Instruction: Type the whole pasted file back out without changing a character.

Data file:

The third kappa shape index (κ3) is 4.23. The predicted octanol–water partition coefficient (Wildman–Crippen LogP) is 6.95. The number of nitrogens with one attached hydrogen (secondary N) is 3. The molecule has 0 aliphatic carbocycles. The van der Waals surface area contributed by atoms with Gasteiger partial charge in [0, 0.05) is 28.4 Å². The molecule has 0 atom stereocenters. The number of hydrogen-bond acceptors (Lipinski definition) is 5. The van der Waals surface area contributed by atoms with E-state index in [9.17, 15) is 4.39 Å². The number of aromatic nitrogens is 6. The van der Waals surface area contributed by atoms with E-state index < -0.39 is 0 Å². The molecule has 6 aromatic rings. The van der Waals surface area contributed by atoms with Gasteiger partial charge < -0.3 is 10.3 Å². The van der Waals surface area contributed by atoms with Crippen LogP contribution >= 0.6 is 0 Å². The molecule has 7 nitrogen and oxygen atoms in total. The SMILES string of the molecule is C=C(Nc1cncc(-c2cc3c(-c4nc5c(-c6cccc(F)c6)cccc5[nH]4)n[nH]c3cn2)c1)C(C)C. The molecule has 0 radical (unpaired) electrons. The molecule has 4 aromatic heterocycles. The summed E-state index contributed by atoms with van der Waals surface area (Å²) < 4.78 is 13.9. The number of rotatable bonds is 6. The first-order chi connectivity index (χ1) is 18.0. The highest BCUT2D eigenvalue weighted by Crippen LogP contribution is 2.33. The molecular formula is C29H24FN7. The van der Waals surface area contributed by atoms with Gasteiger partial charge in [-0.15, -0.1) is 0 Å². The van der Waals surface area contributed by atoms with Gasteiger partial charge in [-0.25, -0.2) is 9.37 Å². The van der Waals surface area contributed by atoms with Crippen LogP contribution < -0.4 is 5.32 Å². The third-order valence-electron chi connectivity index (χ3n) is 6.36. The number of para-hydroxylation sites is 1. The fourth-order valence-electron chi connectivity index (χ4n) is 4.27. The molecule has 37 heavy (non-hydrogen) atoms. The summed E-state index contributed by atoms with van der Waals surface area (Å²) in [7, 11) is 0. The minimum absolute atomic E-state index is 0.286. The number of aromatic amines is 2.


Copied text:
The third kappa shape index (κ3) is 4.23. The predicted octanol–water partition coefficient (Wildman–Crippen LogP) is 6.95. The number of nitrogens with one attached hydrogen (secondary N) is 3. The molecule has 0 aliphatic carbocycles. The van der Waals surface area contributed by atoms with Gasteiger partial charge in [0, 0.05) is 28.4 Å². The molecule has 0 atom stereocenters. The number of hydrogen-bond acceptors (Lipinski definition) is 5. The van der Waals surface area contributed by atoms with E-state index in [9.17, 15) is 4.39 Å². The number of aromatic nitrogens is 6. The van der Waals surface area contributed by atoms with E-state index < -0.39 is 0 Å². The molecule has 6 aromatic rings. The van der Waals surface area contributed by atoms with Gasteiger partial charge < -0.3 is 10.3 Å². The van der Waals surface area contributed by atoms with Crippen LogP contribution >= 0.6 is 0 Å². The molecule has 7 nitrogen and oxygen atoms in total. The SMILES string of the molecule is C=C(Nc1cncc(-c2cc3c(-c4nc5c(-c6cccc(F)c6)cccc5[nH]4)n[nH]c3cn2)c1)C(C)C. The molecule has 0 radical (unpaired) electrons. The molecule has 4 aromatic heterocycles. The summed E-state index contributed by atoms with van der Waals surface area (Å²) < 4.78 is 13.9. The number of rotatable bonds is 6. The first-order chi connectivity index (χ1) is 18.0. The highest BCUT2D eigenvalue weighted by Crippen LogP contribution is 2.33. The molecular formula is C29H24FN7. The van der Waals surface area contributed by atoms with Gasteiger partial charge in [-0.15, -0.1) is 0 Å². The van der Waals surface area contributed by atoms with Gasteiger partial charge in [-0.25, -0.2) is 9.37 Å². The van der Waals surface area contributed by atoms with Crippen LogP contribution < -0.4 is 5.32 Å². The third-order valence-electron chi connectivity index (χ3n) is 6.36. The number of para-hydroxylation sites is 1. The fourth-order valence-electron chi connectivity index (χ4n) is 4.27. The molecule has 37 heavy (non-hydrogen) atoms. The summed E-state index contributed by atoms with van der Waals surface area (Å²) in [7, 11) is 0. The minimum absolute atomic E-state index is 0.286. The number of aromatic amines is 2.